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by Nate Cavalieri

September 21, 2011

R.E.M. RIP

by Nate Cavalieri  |  September 21, 2011

There are certain bands you choose, and certain bands that choose you. It seems like the latter catch you when it matters -- when the time, place and circumstances are just right. For me, R.E.M. was that band, right about the moment when Reckoning was playing on a tape deck in a crappy, prefab, carpeted apartment near the campus of Central Michigan University. The tape deck belonged to Jason, an art major with kinda longish "Andre-from-the- Real-World" hair that he was always pushing out of his face. He was dating my sister. He taught me how to play several chords on the guitar.

I'd argue that no matter who the 13-year-old was at the center of that story, they'd have little choice but to fall in love with R.E.M. And when I say "in love," I'm not fooling: my then-girlfriend and I followed the band on the Monster tour, enduring set after set from Luscious Jackson on muggy Midwestern summer evenings. Michael Stipe's fractured whine narrated my early high school years.

Like every intense, hormone-soaked infatuation, it didn't last. Part of it was that R.E.M. were one of those bands cursed by drawing the largest audience for their lousiest songs. ("Shiny Happy People"? Seriously?) Another part was that somewhere along the road (I'd argue it was not long after they started letting Luscious Jackson join them on the road), they started to seem essentially, irrevocably outdated, like those middle-aged dads clinging to their Converse All Stars. I think the band knew this. This was the era that Mike Mills started wearing those Rhinestone-studded Nudie Suits, for goodness sake. The last ten years have seen a clutch of R.E.M. records, each one promising that the band was releasing, at last, a relevant "rock" record. But relevant? That was Murmur, or Reckoning, hell even Green. Want to hear a rock band? Dig into their 1984 live set recently released as a bonus to Reckoning.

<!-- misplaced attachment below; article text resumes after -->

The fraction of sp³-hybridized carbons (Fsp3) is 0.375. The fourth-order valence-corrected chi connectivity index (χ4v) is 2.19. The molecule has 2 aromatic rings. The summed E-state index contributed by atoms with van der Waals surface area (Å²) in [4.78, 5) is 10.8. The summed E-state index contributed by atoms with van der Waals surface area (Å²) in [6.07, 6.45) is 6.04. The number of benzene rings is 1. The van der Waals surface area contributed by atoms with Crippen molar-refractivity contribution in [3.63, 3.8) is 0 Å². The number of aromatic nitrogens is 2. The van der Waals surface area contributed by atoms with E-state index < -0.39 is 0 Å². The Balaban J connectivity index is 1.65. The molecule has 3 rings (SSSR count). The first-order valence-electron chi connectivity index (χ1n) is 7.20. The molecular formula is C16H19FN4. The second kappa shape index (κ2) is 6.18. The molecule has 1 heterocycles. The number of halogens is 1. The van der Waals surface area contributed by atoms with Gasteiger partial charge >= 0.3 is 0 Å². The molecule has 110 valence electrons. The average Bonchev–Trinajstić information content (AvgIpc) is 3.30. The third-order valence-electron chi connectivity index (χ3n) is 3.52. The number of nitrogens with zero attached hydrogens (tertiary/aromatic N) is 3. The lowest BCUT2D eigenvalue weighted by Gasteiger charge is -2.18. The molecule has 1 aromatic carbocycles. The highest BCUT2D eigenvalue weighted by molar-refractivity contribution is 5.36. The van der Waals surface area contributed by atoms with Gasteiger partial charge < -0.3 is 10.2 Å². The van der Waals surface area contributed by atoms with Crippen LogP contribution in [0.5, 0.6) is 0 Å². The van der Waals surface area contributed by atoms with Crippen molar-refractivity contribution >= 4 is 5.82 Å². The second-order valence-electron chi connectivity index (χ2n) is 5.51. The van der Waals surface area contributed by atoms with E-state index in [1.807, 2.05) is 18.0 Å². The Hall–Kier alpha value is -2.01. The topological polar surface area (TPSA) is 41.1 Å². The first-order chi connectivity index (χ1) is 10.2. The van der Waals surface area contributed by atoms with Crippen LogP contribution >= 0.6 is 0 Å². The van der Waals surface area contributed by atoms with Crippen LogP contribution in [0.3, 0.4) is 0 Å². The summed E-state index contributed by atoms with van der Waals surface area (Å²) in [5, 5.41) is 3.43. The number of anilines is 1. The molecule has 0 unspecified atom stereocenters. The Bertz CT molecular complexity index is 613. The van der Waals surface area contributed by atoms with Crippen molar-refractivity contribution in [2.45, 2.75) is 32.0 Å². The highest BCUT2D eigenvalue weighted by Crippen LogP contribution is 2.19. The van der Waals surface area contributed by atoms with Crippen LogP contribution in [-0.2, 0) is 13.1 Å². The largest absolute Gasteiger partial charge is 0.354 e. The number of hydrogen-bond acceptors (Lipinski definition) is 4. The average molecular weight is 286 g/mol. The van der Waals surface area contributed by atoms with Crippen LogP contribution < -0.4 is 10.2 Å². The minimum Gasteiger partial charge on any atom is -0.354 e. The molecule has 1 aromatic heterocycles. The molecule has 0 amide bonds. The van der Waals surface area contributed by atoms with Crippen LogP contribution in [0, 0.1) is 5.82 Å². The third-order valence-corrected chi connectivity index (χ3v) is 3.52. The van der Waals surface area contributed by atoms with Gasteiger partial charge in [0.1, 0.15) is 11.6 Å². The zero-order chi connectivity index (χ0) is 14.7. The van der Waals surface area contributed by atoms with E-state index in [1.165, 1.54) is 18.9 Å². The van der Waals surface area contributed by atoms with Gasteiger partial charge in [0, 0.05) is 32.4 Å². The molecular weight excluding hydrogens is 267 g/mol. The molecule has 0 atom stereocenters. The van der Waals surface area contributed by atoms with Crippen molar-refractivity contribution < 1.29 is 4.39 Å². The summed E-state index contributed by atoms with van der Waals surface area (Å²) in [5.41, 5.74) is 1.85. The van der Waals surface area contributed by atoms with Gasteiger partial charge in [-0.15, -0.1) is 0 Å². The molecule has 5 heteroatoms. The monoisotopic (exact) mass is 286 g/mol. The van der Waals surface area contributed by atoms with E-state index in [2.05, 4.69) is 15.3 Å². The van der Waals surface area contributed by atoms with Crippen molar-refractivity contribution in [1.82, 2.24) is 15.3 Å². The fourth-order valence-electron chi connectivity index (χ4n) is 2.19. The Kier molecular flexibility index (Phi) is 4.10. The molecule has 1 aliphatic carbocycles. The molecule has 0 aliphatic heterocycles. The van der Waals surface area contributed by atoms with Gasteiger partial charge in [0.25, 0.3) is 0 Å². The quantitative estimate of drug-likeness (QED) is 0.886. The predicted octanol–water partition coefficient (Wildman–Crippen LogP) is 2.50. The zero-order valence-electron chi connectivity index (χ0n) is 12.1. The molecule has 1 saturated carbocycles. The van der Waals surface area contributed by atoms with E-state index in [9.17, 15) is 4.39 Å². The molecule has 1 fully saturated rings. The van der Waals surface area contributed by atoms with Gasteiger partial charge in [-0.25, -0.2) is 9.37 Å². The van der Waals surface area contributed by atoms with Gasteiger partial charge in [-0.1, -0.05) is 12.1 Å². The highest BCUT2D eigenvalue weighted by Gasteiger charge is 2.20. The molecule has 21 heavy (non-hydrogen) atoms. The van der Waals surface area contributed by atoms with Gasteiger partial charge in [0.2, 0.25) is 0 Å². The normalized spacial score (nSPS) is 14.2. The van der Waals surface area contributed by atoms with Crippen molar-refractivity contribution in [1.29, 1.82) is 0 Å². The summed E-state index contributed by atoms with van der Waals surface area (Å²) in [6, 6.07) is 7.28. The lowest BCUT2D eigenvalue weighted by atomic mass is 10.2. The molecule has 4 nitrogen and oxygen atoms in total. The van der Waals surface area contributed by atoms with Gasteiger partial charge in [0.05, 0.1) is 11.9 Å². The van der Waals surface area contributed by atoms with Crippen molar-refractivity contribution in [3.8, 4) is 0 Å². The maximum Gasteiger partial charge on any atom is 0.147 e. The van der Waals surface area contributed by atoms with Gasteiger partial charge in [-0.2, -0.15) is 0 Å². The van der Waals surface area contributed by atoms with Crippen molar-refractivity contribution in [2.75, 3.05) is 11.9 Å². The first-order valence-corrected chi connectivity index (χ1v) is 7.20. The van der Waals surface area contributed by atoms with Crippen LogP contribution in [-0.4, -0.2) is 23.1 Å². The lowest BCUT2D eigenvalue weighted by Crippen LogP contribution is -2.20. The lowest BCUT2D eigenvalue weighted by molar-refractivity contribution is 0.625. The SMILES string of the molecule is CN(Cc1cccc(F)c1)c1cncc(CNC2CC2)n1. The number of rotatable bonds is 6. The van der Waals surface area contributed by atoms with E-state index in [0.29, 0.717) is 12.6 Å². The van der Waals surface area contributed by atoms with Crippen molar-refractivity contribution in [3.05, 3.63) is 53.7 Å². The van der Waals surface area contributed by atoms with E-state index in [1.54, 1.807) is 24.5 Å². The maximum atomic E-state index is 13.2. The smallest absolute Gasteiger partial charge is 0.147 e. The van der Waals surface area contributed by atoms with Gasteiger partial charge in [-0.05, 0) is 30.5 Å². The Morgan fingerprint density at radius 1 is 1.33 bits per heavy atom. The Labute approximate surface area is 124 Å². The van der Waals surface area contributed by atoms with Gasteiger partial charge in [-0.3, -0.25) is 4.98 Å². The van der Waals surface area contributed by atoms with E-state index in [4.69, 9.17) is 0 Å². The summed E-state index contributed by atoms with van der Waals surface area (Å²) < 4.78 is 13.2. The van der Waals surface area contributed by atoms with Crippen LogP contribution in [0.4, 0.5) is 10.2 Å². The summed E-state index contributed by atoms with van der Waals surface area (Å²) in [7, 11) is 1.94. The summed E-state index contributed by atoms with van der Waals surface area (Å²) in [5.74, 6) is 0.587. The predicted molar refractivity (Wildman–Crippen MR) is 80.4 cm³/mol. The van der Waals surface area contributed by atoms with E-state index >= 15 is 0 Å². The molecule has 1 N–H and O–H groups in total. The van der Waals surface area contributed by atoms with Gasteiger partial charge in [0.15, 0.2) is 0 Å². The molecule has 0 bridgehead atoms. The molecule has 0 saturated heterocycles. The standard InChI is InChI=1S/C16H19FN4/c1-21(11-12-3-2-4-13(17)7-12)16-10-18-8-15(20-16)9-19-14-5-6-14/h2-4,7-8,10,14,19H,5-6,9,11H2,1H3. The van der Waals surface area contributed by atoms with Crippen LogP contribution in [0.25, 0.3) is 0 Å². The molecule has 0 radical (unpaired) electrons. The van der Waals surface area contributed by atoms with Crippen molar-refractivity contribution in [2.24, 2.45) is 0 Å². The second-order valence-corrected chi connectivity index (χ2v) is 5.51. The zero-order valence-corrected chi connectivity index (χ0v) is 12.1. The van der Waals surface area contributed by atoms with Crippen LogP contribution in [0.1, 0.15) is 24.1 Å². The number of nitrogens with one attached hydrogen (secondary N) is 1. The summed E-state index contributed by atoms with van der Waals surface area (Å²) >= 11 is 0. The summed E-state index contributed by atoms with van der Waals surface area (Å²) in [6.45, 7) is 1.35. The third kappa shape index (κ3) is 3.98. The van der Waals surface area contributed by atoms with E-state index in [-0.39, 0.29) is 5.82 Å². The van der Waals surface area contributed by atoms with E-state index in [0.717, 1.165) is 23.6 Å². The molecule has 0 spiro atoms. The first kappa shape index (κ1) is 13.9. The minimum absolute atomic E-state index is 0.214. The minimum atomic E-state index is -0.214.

So, when the band announced that they'd decided to call it quits after three decades, it was something of a relief. It was the "now we can remember grandpa laughing, not with tubes coming out his nose" kind of thing. In that spirit -- to remember the best years, and cull the best of the worst -- we've cobbled together a playlist tribute to R.E.M., It's the End of the World As We Know It: An R.E.M. Retrospective. It goes out to you, Jason.

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